Risk Management » The Growing Threat of Friendly Fraud and How Businesses Can Protect Against Consumer Chargebacks

The Growing Threat of Friendly Fraud and How Businesses Can Protect Against Consumer Chargebacks

The Growing Threat of Friendly Fraud and How Businesses Can Protect Against Consumer Chargebacks

February 13, 2024

Friendly fraud, also known as first-party fraud, poses a substantial challenge for businesses, involving customers filing fraud claims or chargebacks despite being satisfied with their purchases, according to an article by Fast Company. This phenomenon, which amounts to a $100 billion issue for businesses, affects various sectors such as clothing, digital subscriptions, groceries, electronics, and food deliveries. While all businesses accepting digital payments are vulnerable, recent research indicates that Gen Z individuals engage in friendly fraud more than other generations.

Several factors contribute to this trend. Younger consumers may not realize their actions constitute fraud or may view it as harmless “gaming the system.” Additionally, economic pressures, including inflation and layoffs, may drive individuals to seek ways to save money, potentially justifying charge-backs as a means of financial relief. There’s also a cultural shift where some perceive friendly fraud as victimless or acceptable, especially when targeting large corporations.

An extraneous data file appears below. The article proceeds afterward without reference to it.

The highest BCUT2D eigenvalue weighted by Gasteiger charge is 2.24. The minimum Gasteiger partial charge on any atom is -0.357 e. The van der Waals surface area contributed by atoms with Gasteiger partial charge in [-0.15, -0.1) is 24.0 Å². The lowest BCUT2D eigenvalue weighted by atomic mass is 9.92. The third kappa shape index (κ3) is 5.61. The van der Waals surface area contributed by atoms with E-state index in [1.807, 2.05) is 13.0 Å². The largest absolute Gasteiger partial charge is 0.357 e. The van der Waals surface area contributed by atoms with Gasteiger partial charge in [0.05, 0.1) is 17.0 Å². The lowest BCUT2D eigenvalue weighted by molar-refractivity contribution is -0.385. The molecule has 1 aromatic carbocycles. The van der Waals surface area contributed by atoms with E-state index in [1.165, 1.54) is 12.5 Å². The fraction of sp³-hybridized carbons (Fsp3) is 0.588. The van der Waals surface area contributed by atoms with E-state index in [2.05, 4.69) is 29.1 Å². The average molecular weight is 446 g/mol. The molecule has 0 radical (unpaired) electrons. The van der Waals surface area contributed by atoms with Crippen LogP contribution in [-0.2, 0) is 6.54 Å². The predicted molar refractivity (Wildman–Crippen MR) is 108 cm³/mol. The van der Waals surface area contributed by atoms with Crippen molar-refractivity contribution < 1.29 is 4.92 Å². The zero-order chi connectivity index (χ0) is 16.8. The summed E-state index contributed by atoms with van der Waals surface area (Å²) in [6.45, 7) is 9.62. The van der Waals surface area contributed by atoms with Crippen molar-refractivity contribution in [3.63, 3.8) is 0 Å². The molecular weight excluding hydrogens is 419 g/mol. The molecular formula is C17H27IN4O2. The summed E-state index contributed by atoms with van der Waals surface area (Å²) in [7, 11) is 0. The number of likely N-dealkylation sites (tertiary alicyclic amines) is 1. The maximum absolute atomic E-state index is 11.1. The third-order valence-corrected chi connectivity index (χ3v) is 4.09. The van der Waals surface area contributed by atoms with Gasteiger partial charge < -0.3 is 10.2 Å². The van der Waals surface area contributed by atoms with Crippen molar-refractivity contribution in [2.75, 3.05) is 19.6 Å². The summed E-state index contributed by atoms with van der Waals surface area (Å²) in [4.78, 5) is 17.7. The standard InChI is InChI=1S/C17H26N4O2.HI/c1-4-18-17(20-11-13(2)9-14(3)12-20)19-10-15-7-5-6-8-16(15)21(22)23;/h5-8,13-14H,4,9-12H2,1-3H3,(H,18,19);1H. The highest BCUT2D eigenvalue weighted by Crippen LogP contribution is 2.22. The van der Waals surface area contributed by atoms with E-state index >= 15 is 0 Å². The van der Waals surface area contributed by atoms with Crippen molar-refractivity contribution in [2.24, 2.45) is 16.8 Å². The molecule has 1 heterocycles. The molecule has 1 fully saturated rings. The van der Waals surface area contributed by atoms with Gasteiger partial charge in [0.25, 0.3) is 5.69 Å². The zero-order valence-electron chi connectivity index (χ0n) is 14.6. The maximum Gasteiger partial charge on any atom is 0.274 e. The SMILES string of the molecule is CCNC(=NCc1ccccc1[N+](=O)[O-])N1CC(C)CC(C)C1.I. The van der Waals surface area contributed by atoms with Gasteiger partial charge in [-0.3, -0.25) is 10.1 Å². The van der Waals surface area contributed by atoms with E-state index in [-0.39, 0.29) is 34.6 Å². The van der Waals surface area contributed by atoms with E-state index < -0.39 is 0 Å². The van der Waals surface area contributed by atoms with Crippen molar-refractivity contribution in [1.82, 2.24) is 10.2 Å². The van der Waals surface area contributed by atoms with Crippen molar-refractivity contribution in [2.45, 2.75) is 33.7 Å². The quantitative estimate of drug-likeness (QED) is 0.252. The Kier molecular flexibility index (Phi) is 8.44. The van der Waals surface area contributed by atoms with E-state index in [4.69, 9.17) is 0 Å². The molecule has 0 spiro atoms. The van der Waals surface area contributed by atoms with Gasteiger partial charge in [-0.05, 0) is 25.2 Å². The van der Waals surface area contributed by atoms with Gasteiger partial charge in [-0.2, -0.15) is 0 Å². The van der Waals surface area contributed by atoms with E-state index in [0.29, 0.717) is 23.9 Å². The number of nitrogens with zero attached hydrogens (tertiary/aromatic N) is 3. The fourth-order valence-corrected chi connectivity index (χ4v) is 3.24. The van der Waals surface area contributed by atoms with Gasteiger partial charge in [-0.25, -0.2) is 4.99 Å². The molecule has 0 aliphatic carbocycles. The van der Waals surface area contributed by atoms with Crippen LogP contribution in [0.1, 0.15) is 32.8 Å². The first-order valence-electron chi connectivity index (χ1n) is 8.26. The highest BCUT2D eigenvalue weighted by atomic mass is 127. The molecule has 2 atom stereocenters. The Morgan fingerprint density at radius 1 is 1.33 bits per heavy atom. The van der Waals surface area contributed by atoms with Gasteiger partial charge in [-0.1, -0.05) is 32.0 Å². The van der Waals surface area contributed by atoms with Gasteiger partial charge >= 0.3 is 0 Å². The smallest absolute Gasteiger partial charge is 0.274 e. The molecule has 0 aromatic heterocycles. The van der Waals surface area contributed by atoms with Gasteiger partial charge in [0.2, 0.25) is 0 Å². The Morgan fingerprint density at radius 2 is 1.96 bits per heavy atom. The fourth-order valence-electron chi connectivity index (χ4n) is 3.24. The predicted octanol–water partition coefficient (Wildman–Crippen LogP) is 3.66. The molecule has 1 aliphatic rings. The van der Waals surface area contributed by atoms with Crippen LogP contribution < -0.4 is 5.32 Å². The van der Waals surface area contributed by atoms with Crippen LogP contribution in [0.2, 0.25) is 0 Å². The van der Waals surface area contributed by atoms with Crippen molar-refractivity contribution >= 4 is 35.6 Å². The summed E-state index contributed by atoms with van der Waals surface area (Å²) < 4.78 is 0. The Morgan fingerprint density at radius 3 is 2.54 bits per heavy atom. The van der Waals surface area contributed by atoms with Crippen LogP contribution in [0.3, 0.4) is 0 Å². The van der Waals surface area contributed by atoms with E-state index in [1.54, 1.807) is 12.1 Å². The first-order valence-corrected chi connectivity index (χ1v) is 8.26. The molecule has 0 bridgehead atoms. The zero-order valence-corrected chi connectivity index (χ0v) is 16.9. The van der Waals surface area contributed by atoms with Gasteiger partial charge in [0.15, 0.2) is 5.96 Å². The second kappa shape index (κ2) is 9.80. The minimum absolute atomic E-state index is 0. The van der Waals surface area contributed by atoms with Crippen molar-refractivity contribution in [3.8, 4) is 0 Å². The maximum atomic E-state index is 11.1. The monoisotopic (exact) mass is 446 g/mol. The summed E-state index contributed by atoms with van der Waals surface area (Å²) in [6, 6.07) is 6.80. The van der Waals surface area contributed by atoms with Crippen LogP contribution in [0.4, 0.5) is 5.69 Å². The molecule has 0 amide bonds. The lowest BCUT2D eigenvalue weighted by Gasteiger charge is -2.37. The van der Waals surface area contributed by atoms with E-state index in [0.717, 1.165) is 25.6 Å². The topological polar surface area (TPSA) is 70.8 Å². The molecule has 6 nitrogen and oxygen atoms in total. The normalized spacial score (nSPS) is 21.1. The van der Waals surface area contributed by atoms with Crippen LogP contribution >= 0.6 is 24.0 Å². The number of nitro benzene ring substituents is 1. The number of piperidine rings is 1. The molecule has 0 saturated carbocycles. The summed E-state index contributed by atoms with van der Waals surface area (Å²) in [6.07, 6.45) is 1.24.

To address friendly fraud, businesses must prioritize clear communication with customers, establish transparent cancellation and return policies, and offer alternatives to dispute resolution. Collecting comprehensive transaction information, including IP addresses and delivery confirmation, can provide evidence to refute unfounded charge-back claims. Visa now mandates such evidence as part of its dispute-resolution process.

Friendly fraud presents a multifaceted challenge for businesses, particularly with younger generations’ increased participation. Understanding the underlying causes and implementing preventive measures can safeguard businesses’ financial interests, maintain customer trust, and mitigate the broader economic impact of this trend.

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